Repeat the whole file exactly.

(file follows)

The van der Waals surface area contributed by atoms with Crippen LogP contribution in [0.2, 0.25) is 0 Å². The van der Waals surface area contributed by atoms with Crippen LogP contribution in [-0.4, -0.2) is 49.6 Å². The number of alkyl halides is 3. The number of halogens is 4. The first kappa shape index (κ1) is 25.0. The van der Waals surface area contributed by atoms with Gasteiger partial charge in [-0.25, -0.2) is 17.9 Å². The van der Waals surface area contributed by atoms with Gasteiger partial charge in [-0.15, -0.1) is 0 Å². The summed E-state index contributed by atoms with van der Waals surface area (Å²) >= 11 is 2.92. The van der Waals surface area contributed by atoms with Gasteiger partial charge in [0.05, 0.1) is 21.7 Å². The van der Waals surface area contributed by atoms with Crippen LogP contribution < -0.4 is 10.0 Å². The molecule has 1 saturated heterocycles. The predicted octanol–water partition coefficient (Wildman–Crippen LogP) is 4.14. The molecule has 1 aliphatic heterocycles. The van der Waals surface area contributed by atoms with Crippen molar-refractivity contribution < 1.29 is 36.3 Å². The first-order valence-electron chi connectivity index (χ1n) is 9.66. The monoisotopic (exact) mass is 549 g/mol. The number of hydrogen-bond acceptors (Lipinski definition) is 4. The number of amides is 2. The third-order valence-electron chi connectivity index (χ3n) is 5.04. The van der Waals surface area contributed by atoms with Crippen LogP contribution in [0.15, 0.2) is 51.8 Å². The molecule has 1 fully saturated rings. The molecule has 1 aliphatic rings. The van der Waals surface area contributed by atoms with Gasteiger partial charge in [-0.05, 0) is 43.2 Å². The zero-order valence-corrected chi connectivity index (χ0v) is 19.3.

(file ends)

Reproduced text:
The van der Waals surface area contributed by atoms with Crippen LogP contribution in [0.2, 0.25) is 0 Å². The van der Waals surface area contributed by atoms with Crippen LogP contribution in [-0.4, -0.2) is 49.6 Å². The number of alkyl halides is 3. The number of halogens is 4. The first kappa shape index (κ1) is 25.0. The van der Waals surface area contributed by atoms with Gasteiger partial charge in [-0.25, -0.2) is 17.9 Å². The van der Waals surface area contributed by atoms with Gasteiger partial charge in [-0.15, -0.1) is 0 Å². The summed E-state index contributed by atoms with van der Waals surface area (Å²) >= 11 is 2.92. The van der Waals surface area contributed by atoms with Gasteiger partial charge in [0.05, 0.1) is 21.7 Å². The van der Waals surface area contributed by atoms with Crippen LogP contribution < -0.4 is 10.0 Å². The molecule has 1 saturated heterocycles. The predicted octanol–water partition coefficient (Wildman–Crippen LogP) is 4.14. The molecule has 1 aliphatic heterocycles. The van der Waals surface area contributed by atoms with Crippen molar-refractivity contribution < 1.29 is 36.3 Å². The first-order valence-electron chi connectivity index (χ1n) is 9.66. The monoisotopic (exact) mass is 549 g/mol. The number of hydrogen-bond acceptors (Lipinski definition) is 4. The number of amides is 2. The third-order valence-electron chi connectivity index (χ3n) is 5.04. The van der Waals surface area contributed by atoms with Crippen LogP contribution in [0.15, 0.2) is 51.8 Å². The molecule has 1 fully saturated rings. The molecule has 1 aliphatic rings. The van der Waals surface area contributed by atoms with Gasteiger partial charge in [-0.05, 0) is 43.2 Å². The zero-order valence-corrected chi connectivity index (χ0v) is 19.3.